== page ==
│           ├── sa.key
│           └── sa.pub
├── logs
│   └── terraform.logs
├── main.tf
├── output
├── output.tf
├── provision
│   ├── all-in-one.yml
│   ├── ansible.cfg
│   └── roles
│       ├── boundary
│       │   └── target
│       │       ├── defaults
│       │       │   └── main.yml
│       │       ├── tasks
│       │       │   ├── furyagent.yml
│       │       │   └── main.yml
│       │       └── templates
│       │           ├── furyagent.tpl.yml
│       │           ├── furyagent_ssh.tpl
│       │           └── update.tpl.sh
│       └── vsphere
│           ├── etcd
│           │   ├── README.md
│           │   ├── defaults
│           │   │   └── main.yml
│           │   ├── handlers
│           │   │   └── main.yml
│           │   ├── tasks
│           │   │   ├── install.yml
│           │   │   ├── main.yml
│           │   │   └── tls.yml
│           │   └── templates
│           │       ├── etcd.env.j2
│           │       ├── etcd.service.j2
│           │       ├── etcdctl.sh.j2
│           │       └── kubeadm-etcd.yml.j2
│           ├── haproxy
│           │   ├── README.md
│           │   ├── defaults
│           │   │   └── main.yml
│           │   ├── handlers
│           │   │   └── main.yml
│           │   ├── tasks
│           │   │   └── main.yml
│           │   └── templates
│           │       ├── check_apiserver.sh.j2
│           │       ├── haproxy.conf.j2
│           │       └── keepalived.conf.j2
│           ├── kube-control-plane
│           │   ├── README.md
│           │   ├── defaults
│           │   │   └── main.yml
│           │   ├── files
│           │   │   ├── audit.yml
│           │   │   └── kube.sh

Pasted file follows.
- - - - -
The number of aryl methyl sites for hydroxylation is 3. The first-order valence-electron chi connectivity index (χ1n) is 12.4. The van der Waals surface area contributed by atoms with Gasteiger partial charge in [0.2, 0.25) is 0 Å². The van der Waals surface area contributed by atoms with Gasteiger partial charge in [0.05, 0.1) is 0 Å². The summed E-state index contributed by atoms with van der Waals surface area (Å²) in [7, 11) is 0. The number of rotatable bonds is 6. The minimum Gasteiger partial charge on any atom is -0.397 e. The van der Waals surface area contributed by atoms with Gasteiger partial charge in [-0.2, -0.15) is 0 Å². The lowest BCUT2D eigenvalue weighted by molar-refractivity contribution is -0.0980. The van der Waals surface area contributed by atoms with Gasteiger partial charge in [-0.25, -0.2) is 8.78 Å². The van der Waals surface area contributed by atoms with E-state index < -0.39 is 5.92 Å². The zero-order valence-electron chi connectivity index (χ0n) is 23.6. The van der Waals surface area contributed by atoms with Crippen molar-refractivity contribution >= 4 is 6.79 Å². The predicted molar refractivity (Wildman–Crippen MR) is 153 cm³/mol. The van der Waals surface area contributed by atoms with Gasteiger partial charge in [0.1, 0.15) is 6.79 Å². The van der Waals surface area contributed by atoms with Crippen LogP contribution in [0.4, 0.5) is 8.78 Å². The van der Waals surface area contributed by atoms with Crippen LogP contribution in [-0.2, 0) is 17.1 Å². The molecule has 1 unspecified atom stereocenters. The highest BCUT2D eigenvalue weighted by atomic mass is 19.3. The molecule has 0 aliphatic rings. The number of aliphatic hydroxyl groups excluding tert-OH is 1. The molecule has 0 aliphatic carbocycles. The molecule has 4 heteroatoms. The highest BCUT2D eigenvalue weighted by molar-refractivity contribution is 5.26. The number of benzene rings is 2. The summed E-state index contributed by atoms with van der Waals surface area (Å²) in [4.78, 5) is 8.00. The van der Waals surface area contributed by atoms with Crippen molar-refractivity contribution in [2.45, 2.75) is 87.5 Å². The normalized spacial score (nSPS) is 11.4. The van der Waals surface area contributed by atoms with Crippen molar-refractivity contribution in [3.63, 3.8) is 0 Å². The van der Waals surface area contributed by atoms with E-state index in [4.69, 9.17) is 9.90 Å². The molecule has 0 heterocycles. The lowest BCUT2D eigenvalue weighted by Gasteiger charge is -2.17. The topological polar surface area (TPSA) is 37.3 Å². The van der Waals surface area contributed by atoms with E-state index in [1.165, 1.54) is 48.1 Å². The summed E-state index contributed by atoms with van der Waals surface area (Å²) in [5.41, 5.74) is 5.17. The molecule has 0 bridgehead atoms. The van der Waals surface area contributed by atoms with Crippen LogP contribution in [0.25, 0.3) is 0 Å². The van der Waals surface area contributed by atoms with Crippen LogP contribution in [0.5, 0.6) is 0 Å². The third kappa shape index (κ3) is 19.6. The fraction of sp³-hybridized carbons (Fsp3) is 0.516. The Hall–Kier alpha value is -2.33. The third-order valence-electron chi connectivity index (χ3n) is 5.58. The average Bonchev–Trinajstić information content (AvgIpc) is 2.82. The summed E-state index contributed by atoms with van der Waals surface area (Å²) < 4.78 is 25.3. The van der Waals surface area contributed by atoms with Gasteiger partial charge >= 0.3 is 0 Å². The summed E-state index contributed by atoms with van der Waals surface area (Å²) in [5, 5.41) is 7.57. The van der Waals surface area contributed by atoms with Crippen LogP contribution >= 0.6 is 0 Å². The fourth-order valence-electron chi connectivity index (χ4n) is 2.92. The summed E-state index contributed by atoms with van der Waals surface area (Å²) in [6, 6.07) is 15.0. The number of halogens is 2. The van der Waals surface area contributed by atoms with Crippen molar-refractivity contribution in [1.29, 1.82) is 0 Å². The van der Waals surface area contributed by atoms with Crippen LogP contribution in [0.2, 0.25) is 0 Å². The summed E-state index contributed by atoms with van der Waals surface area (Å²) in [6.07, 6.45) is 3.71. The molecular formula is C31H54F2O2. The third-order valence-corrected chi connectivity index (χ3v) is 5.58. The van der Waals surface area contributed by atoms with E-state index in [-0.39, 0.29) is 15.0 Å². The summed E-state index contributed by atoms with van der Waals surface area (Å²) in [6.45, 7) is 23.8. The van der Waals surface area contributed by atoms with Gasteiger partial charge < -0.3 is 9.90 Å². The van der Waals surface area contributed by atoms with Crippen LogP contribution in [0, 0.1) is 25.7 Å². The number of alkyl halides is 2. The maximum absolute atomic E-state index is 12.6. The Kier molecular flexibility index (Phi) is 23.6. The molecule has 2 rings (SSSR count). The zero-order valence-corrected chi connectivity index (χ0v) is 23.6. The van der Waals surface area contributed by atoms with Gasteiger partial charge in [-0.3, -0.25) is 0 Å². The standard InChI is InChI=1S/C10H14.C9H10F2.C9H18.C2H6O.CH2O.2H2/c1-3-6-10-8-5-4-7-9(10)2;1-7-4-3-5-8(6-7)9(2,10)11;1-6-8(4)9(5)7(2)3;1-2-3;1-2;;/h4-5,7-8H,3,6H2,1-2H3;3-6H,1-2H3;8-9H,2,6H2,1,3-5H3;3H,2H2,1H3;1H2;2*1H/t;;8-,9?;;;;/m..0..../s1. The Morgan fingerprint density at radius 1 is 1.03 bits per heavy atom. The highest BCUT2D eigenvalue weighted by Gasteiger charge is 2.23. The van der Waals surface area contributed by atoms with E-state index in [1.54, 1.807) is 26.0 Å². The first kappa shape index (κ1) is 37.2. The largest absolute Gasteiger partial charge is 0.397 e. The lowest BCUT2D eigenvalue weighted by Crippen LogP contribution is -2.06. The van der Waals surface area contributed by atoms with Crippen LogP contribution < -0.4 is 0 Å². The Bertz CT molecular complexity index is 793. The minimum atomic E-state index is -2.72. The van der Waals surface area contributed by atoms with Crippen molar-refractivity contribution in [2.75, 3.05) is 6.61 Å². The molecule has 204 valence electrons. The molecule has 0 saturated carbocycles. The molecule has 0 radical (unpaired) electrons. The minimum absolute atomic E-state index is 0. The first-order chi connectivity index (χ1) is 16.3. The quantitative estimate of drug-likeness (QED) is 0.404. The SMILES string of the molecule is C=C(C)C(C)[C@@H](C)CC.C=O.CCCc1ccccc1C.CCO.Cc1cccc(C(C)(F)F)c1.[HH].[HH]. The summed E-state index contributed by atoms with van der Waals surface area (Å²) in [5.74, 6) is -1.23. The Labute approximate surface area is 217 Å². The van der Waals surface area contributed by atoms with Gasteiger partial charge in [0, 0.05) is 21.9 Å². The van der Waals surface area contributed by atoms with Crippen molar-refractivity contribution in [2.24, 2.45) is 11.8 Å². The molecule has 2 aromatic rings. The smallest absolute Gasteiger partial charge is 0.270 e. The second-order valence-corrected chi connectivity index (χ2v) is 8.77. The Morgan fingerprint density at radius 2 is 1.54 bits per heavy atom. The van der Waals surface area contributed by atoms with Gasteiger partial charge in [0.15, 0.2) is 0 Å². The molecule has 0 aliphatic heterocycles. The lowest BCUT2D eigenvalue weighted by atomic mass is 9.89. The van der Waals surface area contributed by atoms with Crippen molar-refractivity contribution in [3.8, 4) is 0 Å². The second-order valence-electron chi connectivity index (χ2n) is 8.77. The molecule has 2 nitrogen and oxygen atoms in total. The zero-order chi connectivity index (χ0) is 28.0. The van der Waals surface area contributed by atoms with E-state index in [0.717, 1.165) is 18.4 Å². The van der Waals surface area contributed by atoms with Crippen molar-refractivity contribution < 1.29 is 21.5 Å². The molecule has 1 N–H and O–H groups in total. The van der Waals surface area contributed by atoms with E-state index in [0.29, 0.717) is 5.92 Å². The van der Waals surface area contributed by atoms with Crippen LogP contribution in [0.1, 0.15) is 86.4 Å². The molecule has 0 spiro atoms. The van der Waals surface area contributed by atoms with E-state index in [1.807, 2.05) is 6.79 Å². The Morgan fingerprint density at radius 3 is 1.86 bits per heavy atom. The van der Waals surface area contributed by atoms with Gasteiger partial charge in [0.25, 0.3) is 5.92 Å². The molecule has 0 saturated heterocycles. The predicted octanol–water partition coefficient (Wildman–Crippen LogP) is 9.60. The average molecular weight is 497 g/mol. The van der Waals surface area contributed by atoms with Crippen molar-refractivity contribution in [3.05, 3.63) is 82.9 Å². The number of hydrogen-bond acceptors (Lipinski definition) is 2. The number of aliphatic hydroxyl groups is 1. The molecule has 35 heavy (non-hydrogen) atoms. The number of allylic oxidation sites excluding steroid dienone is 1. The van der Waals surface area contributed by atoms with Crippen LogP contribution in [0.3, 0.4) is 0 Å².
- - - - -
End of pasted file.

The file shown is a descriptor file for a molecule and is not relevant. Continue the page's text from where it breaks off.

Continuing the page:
│           │   ├── tasks
│           │   │   └── main.yml
│           │   └── templates
│           │       └── kubeadm.yml.j2
│           ├── kube-node-common
│           │   ├── defaults
│           │   │   └── main.yml
│           │   ├── handlers
│           │   │   └── main.yml
│           │   ├── tasks
│           │   │   ├── docker.yml
│           │   │   ├── kubelet.yml
│           │   │   ├── main.yml
│           │   │   ├── repo-Debian.yml
│           │   │   └── repo-RedHat.yml
│           │   ├── templates
│           │   │   ├── daemon.json.j2
│           │   │   └── proxy.conf.j2
│           │   └── vars
│           │       ├── Debian.yml
│           │       ├── RedHat.yml
│           │       └── main.yml
│           └── kube-worker
│               ├── defaults
│               │   └── main.yml
│               ├── tasks
│               │   └── main.yml
│               └── templates
│                   └── kubeadm.yml.j2
├── secrets
└── variables.tf

42 directories, 62 files

It didn’t create any infrastructure component, continue the example to deploy it.

Deploy the cluster project

NOTE: It can take up to 20 minutes.

$ furyctl cluster apply
ERRO[0000] Directory already exists